The indicator is based on an evaluation of whether the results obtained in 2019 were better or worse than those obtained in 2013 (short term) and 2007 (long term). At its simplest (Figure C3ai), this can be the proportion of habitats which are favourable or show an improving trend (i.e. favourable, or unfavourable-inadequate but improving, or unfavourable-bad but improving). This applies to 27%* of all habitats assessed in 2019, 34%* of those assessed in 2013 and 53%* of those assessed in 2007; the measure is therefore assessed as declining in both the long and short term.
Figure C3ai combines the unfavourable inadequate and unfavourable-bad assessments which show a similar direction of trend. In all reporting years, improving and declining trends were assigned where the evidence allowed a conclusion that improvements or declines in the conservation status of habitats were occurring. Thus:
- Unfavourable-inadequate improving, and unfavourable-bad improving were summed to form the category ‘unfavourable improving’; and
- Unfavourable-inadequate declining, and unfavourable-bad declining were summed to form the category ‘unfavourable declining’.
In 2007, no trend was assigned to those habitats which were neither improving nor declining. This included both habitats for which the trend was unknown, and those for which there was no evidence of change. In subsequent years, careful consideration of evidence allowed the use of the term ‘stable’. For ease of comparison in the figures, unfavourable-inadequate, and unfavourable-bad assessments with no trend conclusion in 2007 were summed to form the category ‘unfavourable stable’; the same term was used for data in subsequent years, but with more confidence that the trend was neither improving nor declining.
Article 17 of the EU Habitats Directive requires Member States to report every six years on progress made with maintaining and/or restoring favourable conservation status for habitat types and species of community interest. These are habitats and species for which the UK had European-level conservation responsibilities.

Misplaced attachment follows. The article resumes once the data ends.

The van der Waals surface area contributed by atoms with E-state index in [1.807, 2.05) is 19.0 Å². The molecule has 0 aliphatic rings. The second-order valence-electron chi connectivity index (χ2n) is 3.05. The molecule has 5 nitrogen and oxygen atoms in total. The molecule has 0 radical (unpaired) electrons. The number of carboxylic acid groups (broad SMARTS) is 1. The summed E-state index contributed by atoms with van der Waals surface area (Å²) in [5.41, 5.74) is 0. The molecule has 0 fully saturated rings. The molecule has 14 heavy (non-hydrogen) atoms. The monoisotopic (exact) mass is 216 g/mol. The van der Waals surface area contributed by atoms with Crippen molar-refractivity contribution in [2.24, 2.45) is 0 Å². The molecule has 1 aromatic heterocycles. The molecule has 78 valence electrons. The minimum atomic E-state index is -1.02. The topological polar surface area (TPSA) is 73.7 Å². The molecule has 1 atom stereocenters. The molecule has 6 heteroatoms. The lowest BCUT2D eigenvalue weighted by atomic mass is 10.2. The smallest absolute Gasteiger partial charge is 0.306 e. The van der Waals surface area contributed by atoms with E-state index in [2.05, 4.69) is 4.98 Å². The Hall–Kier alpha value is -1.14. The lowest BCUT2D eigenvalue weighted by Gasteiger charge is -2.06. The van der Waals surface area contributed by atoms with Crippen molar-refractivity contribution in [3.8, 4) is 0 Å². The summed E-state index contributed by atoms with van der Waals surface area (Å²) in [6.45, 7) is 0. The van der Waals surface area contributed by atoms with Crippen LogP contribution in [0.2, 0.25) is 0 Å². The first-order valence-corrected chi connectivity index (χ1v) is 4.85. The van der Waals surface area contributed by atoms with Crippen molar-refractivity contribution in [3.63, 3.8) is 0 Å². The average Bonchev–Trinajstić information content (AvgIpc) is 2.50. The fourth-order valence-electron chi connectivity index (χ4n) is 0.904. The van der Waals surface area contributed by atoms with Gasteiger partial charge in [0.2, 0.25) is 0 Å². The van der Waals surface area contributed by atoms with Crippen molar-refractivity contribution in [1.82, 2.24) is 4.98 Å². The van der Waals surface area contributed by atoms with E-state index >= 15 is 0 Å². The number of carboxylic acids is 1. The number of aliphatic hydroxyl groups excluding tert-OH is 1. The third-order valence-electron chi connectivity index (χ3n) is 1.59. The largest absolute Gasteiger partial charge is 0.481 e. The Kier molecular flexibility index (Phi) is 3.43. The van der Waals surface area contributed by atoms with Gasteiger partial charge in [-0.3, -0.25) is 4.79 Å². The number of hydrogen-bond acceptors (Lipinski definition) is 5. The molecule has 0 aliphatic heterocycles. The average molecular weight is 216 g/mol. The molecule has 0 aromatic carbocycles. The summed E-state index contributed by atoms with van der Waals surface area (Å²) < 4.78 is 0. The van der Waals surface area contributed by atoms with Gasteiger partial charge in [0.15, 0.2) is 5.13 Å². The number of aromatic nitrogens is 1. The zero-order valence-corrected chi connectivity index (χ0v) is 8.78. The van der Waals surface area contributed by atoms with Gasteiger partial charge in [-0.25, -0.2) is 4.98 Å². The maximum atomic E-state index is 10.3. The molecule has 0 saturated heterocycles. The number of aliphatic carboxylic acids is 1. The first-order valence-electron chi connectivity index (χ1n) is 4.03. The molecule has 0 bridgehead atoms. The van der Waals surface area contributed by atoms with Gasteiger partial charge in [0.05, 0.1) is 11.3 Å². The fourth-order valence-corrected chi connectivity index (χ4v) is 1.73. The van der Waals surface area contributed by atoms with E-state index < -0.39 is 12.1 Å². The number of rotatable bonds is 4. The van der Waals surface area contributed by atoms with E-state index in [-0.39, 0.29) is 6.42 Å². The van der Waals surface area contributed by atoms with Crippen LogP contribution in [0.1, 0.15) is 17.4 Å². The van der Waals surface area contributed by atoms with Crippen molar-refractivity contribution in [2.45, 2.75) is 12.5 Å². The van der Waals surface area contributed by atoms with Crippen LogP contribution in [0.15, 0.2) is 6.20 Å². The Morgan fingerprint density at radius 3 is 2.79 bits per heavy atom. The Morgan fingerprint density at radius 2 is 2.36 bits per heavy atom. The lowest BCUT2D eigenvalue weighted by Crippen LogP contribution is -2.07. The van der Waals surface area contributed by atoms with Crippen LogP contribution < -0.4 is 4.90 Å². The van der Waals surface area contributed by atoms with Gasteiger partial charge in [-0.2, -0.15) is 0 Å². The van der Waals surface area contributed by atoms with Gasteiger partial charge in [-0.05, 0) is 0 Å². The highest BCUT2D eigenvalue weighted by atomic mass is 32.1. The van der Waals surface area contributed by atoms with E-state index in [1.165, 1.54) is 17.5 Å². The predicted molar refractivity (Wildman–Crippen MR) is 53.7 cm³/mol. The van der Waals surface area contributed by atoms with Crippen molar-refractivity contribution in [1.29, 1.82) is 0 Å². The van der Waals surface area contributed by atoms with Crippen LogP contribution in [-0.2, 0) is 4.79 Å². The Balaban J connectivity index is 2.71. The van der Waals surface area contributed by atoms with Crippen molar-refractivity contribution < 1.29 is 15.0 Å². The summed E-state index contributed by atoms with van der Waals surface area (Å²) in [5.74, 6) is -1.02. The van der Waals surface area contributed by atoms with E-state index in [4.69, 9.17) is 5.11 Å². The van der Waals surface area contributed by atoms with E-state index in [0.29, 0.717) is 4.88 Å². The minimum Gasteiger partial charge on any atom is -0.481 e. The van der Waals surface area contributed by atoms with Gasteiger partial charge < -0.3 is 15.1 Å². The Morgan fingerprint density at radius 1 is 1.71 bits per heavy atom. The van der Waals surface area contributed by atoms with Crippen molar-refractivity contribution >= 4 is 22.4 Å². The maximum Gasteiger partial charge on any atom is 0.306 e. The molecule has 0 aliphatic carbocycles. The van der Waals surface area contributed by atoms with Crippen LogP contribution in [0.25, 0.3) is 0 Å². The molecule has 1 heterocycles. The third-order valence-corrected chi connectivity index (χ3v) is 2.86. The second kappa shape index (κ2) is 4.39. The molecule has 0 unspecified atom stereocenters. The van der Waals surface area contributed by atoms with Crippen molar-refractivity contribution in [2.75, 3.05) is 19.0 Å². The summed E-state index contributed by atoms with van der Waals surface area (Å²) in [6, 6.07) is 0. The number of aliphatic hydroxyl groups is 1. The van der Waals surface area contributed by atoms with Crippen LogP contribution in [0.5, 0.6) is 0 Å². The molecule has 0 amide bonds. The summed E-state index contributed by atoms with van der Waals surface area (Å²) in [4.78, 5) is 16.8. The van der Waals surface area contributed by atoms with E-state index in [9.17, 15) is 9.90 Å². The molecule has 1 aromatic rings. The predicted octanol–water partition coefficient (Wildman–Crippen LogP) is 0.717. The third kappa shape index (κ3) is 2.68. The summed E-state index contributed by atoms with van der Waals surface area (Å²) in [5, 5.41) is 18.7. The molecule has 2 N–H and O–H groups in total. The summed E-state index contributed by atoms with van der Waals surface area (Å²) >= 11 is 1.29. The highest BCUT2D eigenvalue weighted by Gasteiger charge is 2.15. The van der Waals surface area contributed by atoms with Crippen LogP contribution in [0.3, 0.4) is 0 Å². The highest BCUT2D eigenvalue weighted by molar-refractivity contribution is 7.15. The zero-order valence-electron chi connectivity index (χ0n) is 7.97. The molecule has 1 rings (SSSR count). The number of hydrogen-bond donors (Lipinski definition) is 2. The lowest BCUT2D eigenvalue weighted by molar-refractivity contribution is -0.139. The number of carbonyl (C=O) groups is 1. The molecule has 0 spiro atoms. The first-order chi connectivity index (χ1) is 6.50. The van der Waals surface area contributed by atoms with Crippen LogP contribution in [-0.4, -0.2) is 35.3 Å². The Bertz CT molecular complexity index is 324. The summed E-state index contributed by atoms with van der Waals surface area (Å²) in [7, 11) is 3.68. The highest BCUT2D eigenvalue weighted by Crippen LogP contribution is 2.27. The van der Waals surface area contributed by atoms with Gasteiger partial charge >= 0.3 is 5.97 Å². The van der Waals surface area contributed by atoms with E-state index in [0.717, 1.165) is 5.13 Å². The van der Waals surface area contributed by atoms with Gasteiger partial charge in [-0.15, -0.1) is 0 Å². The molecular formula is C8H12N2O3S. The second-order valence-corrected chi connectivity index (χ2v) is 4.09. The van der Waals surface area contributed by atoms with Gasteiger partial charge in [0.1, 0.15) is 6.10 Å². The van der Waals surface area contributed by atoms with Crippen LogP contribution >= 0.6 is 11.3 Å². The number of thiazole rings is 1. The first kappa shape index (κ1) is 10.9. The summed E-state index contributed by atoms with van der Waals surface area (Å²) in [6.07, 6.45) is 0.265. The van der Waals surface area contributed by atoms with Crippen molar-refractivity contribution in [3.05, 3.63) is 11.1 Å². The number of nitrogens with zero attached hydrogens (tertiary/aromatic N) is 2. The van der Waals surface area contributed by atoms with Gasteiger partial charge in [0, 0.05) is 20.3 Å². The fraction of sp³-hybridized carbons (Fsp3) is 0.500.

The first assessment of conservation status of species and habitats listed on the annexes of the Directive was produced in 2007; a second assessment was produced in 2013; and a third assessment was made in 2019. Each individual habitat assessment requires information on four parameters, which are brought together using an evaluation matrix to form an overall assessment. These parameters are: range; area; structure and functions; and future prospects. The trend in the overall assessment is based upon an integration of the trend information for the individual parameters.
The UK reported on 77 habitats in the Atlantic biogeographic region in 2007, 2013 and 2019. Grouping the habitats by broad habitat types leads to the following breakdown:
|Heaths and scrub||8|
|Bogs, Mires and Fens||9|
Figure C3aii provides a breakdown of Figure C3ai by showing the number of habitats in the unfavourable categories in the 2019 report which arise from the unfavourable-inadequate or unfavourable-bad assessment categories. The picture for habitats is somewhat worse than for species (see indicator C3b), in that proportionally more habitats are in unfavourable conservation status, and proportionally more habitats which are unfavourable are in unfavourable-bad status.
Figure C3aii. Conservation status of UK habitats of European importance, 2019.
- Graph based on 77 habitats listed in Annex I of the Habitats Directive.
- Trends in unfavourable conservation status allow identification of whether progress is being made, as it will take many years for some habitats and species to reach favourable conservation status.
- The unfavourable categories (unfavourable improving, unfavourable stable, unfavourable declining) show the number of habitats within a trend which were unfavourable-bad and unfavourable-inadequate.